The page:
[photopress:mba_maozedong.jpg,full,alignright]China’s Chairman Mao Zedong — the illustration is of him on the bank notes — has become an unlikely role model for some of the country’s business community.
32 years after his death he is being reinvented in some quarters as a business guru.
A recent study published in the Harvard Business Review found that 14 out of 15 Chinese CEOs said they turned to Mao for inspiration.
Although looking to Mao for business inspiration may seem, at the least odd, some argue that grappling with such contradictions is key to understanding China.
Sheila Melvin, who spent seven years at the United States-China Business Council, notes that Mao argued that ‘the unity of opposites or contradictions was the fundamental law of the universe.’
Sheila Melvin has written The Little Red Book of Business, a somewhat unlikely primer on doing business in China, based on some of Mao’s core principles.
She said, ‘It does seem rather bizarre. I believe foreigners can learn a lot from studying Chairman Mao’s worldview and philosophy, which still have great influence in China on government and government leaders.’
She applies Mao’s aphorisms to the world of business — ‘Make foreign things serve China.’
Sheila Melvin said, ‘That was Mao’s basic idea. Everything he did was in the service of China.
‘Foreign companies should understand that if they’re coming here, they’re being used. This seems kind of bad in the beginning. But if you accept the fact that you’re being used, you can be . . . quite successful.’
Melvin says many companies draw upon Mao’s strategic prowess, including his guerrilla warfare techniques.
One example is of Wahaha, a Chinese soft-drink maker that at first declined to take on Coca-Cola in the cities. Instead, it decided to surround the American behemoth from the countryside, just as Mao surrounded Chiang Kai-shek’s Nationalists during the Chinese civil war.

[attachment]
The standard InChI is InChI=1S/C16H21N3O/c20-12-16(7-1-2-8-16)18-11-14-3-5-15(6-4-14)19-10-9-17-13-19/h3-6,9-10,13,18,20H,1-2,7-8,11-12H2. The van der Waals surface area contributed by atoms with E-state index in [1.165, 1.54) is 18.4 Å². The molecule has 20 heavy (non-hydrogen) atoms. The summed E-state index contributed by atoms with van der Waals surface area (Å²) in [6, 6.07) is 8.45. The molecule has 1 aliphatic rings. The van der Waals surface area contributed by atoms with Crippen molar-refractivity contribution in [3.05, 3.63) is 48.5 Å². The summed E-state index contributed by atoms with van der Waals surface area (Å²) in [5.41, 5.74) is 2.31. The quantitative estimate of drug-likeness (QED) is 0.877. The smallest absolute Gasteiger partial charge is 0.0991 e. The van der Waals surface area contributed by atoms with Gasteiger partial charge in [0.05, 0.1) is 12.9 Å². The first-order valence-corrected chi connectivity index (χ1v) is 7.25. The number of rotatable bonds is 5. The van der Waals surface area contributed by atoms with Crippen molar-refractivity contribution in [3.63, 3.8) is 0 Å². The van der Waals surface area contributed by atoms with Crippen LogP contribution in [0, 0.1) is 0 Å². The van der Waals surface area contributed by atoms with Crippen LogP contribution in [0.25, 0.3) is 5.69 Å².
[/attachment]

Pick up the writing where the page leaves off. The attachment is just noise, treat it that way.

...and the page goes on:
The company ‘started in third-tier cities, then went to second-tier, then it went to attack Coke on its own ground in the cities.’
Some Chinese executives even take inspiration from Mao’s darker years, including those during the chaos of the Cultural Revolution that swept China in the late 1960s and early ’70s.
At appliance maker Hai’er, for example, employees are made to detail their own failings at self-criticism sessions, similar to those during the Cultural Revolution.
Xiao Zhixing, a professor at China Europe International Business School, says that in the early 1990s most Chinese businessmen modeled themselves on Mao. He says that even today the influence of the Great Helmsman resonates among older executives, he says, especially those in state-run industries and in China’s interior.
Xio Zhixing said, ‘They just don’t have other possible models to learn from.’
Patrick Moreton, who manages an executive MBA program in Shanghai for Washington University and Fudan University, says Mao’s example has limitations.
Effective management requires ‘candor and direct conversations on what needs to get done,’ a ‘straightforwardness and trust.’ He says Mao’s spirit of rebellion ultimately caused economic mismanagement, chaos and millions of deaths. Sheila Melvin, the author, says she thinks Mao also serves as a good teacher in terms of what not to do.
Xiao Zhixing, the professor, says that in the long term, using Maoist strategy tends to be counterproductive in business. He quotes the example of the founder of the Wahaha soft drink company, Zong Qinghou, who credits Mao with his management style — and who is reportedly under investigation for tax evasion.
He said, ‘Deep down inside, this kind of Maoist manager tends to disregard rules and regulations. They tend to disregard the value of respect for the individual, respect for the rules of the game.’